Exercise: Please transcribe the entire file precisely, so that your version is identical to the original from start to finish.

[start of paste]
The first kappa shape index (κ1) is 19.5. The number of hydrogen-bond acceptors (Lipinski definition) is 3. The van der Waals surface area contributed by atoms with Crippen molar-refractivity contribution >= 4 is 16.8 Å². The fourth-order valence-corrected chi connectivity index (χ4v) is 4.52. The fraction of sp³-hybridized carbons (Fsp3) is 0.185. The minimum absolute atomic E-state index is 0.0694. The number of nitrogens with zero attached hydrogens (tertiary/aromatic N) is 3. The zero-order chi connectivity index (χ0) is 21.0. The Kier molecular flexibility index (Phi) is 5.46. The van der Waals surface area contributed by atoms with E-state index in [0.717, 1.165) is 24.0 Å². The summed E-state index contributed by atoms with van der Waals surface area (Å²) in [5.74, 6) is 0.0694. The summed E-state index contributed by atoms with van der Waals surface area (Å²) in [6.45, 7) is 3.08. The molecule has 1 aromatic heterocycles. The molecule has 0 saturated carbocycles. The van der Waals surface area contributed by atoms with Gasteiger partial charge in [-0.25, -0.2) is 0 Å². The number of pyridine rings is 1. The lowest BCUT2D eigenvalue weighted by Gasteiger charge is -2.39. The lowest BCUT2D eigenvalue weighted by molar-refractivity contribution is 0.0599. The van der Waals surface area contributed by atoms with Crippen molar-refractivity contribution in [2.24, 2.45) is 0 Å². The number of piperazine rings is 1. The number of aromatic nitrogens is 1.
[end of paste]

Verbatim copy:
The first kappa shape index (κ1) is 19.5. The number of hydrogen-bond acceptors (Lipinski definition) is 3. The van der Waals surface area contributed by atoms with Crippen molar-refractivity contribution >= 4 is 16.8 Å². The fourth-order valence-corrected chi connectivity index (χ4v) is 4.52. The fraction of sp³-hybridized carbons (Fsp3) is 0.185. The minimum absolute atomic E-state index is 0.0694. The number of nitrogens with zero attached hydrogens (tertiary/aromatic N) is 3. The zero-order chi connectivity index (χ0) is 21.0. The Kier molecular flexibility index (Phi) is 5.46. The van der Waals surface area contributed by atoms with E-state index in [0.717, 1.165) is 24.0 Å². The summed E-state index contributed by atoms with van der Waals surface area (Å²) in [5.74, 6) is 0.0694. The summed E-state index contributed by atoms with van der Waals surface area (Å²) in [6.45, 7) is 3.08. The molecule has 1 aromatic heterocycles. The molecule has 0 saturated carbocycles. The van der Waals surface area contributed by atoms with Gasteiger partial charge in [-0.25, -0.2) is 0 Å². The number of pyridine rings is 1. The lowest BCUT2D eigenvalue weighted by Gasteiger charge is -2.39. The lowest BCUT2D eigenvalue weighted by molar-refractivity contribution is 0.0599. The van der Waals surface area contributed by atoms with Crippen molar-refractivity contribution in [2.24, 2.45) is 0 Å². The number of piperazine rings is 1. The number of aromatic nitrogens is 1.